A Good Beer Blog


Have you read The Unbearable Nonsense of Craft Beer - A Rant in Nine Acts by Alan and Max yet? It's out on Kindle as well as Lulu.

Maureen Ogle said this about the book: "... immensely readable, sometimes slightly surreal rumination on beer in general and craft beer in particular. Funny, witty, but most important: Smart. The beer geeks will likely get all cranky about it, but Alan and Max are the masters of cranky..."

Ron Pattinson said: "I'm in a rather odd situation. Because I appear in the book. A fictional version of me. It's a weird feeling."


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Jeff Alworth -

I am usually the first to complain about this phenomenon--and probably I will complain again when the winter warmers hit the shelves soon. But the target of my ire may be slightly refocused this year.

When Full Sail took us down to the hop fields this year, they handed out seasonally-appropriate Oktoberfest along with Wassail, their winter warmer. It was still August so there was plenty of grumbling. Later on, I talked to founder/brewer Jamie Emmerson about it. It's not entirely breweries' fault.

Drinkers are fantastically promiscuous these days, and they abandon seasonals not very far into the season. If Full Sail has any Oktoberfest on the shelves on Nov 1, it won't sell. Wassail will be kaput on Jan 1. They have to get it out and sold before customers tire of it and move onto the next thing. (I, of course, would be happy to drink Oktoberfests right up to the moment I'm cutting into the roast beast, and Wassail is a great beer all the way into April, but hey, I'm a dinosaur. Millennials will be long onto the next thing.)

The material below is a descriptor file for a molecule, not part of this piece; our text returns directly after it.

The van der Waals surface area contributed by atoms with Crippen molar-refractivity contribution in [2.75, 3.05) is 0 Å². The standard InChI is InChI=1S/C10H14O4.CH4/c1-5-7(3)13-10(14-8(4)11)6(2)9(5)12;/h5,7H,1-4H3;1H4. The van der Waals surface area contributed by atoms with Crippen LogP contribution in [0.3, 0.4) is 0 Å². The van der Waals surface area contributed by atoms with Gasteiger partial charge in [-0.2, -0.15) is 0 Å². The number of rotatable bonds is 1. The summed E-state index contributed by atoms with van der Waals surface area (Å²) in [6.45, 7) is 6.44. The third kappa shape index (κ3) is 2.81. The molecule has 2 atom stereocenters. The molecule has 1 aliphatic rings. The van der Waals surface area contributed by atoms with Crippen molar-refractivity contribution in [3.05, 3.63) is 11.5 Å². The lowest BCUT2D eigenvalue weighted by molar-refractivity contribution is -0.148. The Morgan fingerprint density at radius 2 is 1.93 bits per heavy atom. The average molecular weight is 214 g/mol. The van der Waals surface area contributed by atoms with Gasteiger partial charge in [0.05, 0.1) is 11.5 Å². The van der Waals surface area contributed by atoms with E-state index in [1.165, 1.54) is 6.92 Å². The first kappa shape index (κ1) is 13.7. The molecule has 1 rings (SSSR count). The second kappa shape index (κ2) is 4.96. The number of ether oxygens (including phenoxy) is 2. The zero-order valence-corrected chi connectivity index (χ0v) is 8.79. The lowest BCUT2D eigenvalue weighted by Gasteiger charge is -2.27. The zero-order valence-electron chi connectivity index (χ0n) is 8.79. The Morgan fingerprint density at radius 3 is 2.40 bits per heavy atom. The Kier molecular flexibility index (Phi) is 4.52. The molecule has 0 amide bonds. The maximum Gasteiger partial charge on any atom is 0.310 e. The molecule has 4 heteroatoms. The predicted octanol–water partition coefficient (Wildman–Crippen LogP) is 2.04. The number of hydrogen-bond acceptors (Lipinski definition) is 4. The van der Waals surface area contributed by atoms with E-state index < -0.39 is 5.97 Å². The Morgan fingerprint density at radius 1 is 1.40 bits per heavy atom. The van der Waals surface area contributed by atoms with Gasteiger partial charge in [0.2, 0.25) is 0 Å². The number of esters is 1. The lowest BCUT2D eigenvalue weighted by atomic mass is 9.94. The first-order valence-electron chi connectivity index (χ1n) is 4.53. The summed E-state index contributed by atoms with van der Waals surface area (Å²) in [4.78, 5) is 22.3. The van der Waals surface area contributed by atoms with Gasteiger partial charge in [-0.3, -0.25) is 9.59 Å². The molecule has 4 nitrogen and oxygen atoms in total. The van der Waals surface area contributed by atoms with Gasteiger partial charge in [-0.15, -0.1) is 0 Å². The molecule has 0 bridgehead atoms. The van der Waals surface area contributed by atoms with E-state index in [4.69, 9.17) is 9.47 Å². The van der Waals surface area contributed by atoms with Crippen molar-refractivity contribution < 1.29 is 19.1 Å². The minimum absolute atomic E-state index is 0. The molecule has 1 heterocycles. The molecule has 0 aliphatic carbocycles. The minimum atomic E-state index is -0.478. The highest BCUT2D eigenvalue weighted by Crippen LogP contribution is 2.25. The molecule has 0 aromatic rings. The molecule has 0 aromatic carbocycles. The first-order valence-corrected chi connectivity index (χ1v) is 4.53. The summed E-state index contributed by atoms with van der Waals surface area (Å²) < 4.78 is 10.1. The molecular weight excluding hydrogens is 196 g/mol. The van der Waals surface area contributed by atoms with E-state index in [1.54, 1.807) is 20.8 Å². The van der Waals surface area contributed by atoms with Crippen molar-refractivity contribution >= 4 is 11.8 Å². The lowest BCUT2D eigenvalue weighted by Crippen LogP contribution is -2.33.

dave -

Based on http://www.hopunion.com/faq/ "How long will my hops stay fresh? ... For properly sealed, nitrogen flushed pellets, customers can expect a 3-4 year life expectancy. Raw hops however have a much shorter life span (approximately 6 months to 1 year)..." The pelleted hops used in craft beer could be from 2009.

I can't stand seasonal creep... unless it is for a beer I like :) (then that beer should really be brewed year round).

The Professor -

Seasonal creep is much ado about nothing in my opinion. In this modern age we have, for years, been eating fruits and vegetables out of season ...so really, why should beer be any different?

Those who wish to adhere to tradition just shouldn't buy the so called 'seasonals' (and if they are so traditional about such things, they should also not eat fruit or vegetables flown in from the opposite hemisphere during off seasons.

A good beer is good anytime you feel like having it.

Alan -

Well, I suppose we could be celebrating the wonder that is the canning process, the means by which stewed gourds are added to most of these beers. Flown in fresh fruit has nothing to do with commercial grade bulk gourd pulp that lasts for years in warehouses.